Listen to what God actually said on that mountain.  This is my son.  Listen to him.  Be raised up. And, Do not be afraid. 

Listen.  Something that I sometimes find hard to do.  I am so busy that I don’t make enough time just to listen to God.  What is God asking me to do? What is God asking the church to do?  There is certainly change afoot – just as Jesus was trying to tell the disciples in their time.  And we need to figure out what it means.  How do we respond as a community?  David Lose – another preacher who I follow said, “And while we may disagree on just what we hear – that’s the challenge of communal discernment, after all; we actually are a community, not a monolith – yet we agree that the best way to understand God is to look to Jesus and listen to him. To pay attention to what Jesus says and does, to whom he reaches out, to those he gives attention and help. Yes, we may not all agree, but we might also confess that if we all keep trying to listen to Jesus together – and trust that is what even the people who disagree with us are doing – we will get closer to what God intends for us.”[1]

We may not agree on what the change means – whether it is good or bad.  But there will be change and how we respond is what matters.  Can we find it on our heart to follow the great commandment to Love others?  Especially when we don’t agree with them.  Can we find ways to not demonize those who are creating change? Change that we may not like?  Can we find a way to see the transfigured Glory of God in our world?  Now?  Because I know deep in my heart that the thin places where Gods glory shines through are all around me.  I know that we can and will find it.  We need to take the time to listen for God’s presence and to figure out – in community where we are called to act.

The Second thing we hear is that we need to get up – or better to be raised up.  That God is going to raise us up and that we need to not get lost in just the listening but we need to take action.  We need to hear what God asks us to do and then to get out of our tabernacles, our churches, our safe places and go do ministry.  What ministry depends on what God is asking us to do.  And it is different for each person and community.  We are not all asked by God to do the same things – thanks be to God! In my secular position as a scientist I believe God is calling me to come up with ways to protect the environment.  To care for this fragile earth our island home.  I also believe that God has called me to be a priest.  To provide the sacraments to folk and to hopefully be a guide to the thin places where we can listen to God. 

It can be a challenge to do the things God asks us to do. Because in many cases we are called to leave our comfort zones.  To talk to people we don’t like – or perhaps just don’t understand.  We are called as Christians to help bring about God’s transfigured presence of Love into this world.  We know it’s here now but also not here now.  There are times and places where we see the love of God but there are also places where we see the need to spread that love.  And that does not happen when we are sitting in comfort.  We need to get up.  Get out.  And do what God is calling us to do. 

Which brings me to the final thing – that we hear from Jesus – and which is a recurring message from God in the scriptures.  Be not afraid.  When we are doing the ministry that we are called to do God knows that we will be called out of our comfort zones.  Let me tell you going to seminary in my 50’s was outside my comfort zone.  It had been a quarter of a century sense I was in college.  I know that opening up the sacraments to people is a gift and a privilege – and sometimes is outside of my comfort zone.  And in these places we are reminded – do not be afraid.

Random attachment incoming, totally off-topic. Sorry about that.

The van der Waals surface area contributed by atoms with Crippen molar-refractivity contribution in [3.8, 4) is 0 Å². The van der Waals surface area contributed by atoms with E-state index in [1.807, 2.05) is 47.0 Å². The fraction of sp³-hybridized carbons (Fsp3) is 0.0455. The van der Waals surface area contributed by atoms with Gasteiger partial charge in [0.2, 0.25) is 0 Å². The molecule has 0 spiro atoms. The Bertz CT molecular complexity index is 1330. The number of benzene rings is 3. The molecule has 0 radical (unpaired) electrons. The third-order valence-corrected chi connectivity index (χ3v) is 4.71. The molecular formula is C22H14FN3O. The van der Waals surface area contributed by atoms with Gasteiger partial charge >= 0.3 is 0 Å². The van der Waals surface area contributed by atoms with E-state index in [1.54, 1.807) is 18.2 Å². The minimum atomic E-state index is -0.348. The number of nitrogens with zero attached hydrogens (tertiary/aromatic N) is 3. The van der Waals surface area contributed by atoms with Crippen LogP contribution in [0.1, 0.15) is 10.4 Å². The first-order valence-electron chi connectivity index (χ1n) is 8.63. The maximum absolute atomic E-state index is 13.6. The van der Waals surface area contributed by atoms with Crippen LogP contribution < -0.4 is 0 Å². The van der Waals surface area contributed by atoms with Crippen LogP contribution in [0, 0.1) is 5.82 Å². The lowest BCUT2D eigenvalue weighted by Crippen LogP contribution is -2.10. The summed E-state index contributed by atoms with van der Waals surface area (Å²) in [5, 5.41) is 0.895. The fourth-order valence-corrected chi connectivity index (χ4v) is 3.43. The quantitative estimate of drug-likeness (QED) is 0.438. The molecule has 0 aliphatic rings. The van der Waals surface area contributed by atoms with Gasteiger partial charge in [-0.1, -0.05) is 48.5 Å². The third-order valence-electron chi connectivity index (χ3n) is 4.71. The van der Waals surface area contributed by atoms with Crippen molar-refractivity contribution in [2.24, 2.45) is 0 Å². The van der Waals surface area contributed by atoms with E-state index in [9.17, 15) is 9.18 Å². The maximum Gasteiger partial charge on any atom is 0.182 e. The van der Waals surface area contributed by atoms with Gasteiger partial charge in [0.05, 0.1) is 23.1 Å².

When we follow Jesus commands – when we listen to him – we will be called to feed the hungry, both physically and spiritually, clothe the naked, and visit the sick and those in prison.  All actions that will take us places where we will be fearful. But God tells us “Do not be afraid”  God is with us in those situations and will comfort and heal us.  This is not a reason to go out and put ourselves in absolute danger – God is not going to suddenly makes us super-beings that can withstand bullets.  But God is going to be with us.  By our sides.  Comforting those fears so that we can do ministry.  And some people are called to do ministry is places of violence and danger.  And I am awed by those people.  Some of us are called to accompany the dying – a thing that our society is afraid of – to see death as a continuation and not an end. 

What ever our ministry God reminds us to not be afraid.  Because when we listen and get up and do ministry our eyes will be opened to the transfigured presence of God and we too will be transfigured.

The story of the transfiguration is a perfect way to move from the season of Epiphany to the season of Lent.  The season of lent is a journey that many times we don’t want to go on.  The journey from the top of the mountain that leads to confrontation with powers that demean people.  A confrontation that leads to the death of Christ.  It is a part of our faith that many struggle with.  But it is a story where we know the ending.  It is ultimately not a story of death but of life.  But to get to life we have to go through the hard places.  The places where we might not see God.  To travel with Jesus through the hardships and betrayals allows us not to be afraid when we face hardship and betrayal.  To know that whatever journey we are on right now that God is with us.  That God understands because we see that God takes the same journeys.  That the journey never really ends in absolute death but in resurrection.  That is a promise that our world doesn’t understand.  But it is real.

So as we enter into the season of lent  - Listen to God.  Get up – be raised up for ministry.  And be not afraid.  Try on new ministries – perhaps read a daily office that you don’t’ normally read.  Perhaps go visit people and listen to people who are not like us.  Perhaps try to see the transfigured joy that really does exist in this world – no matter what the pundits or the naysayers tell you.  Because we know the ending and it is all about Love. It is all about the great feast that God promises us is always around us and where we always have a seat at Gods abundant table.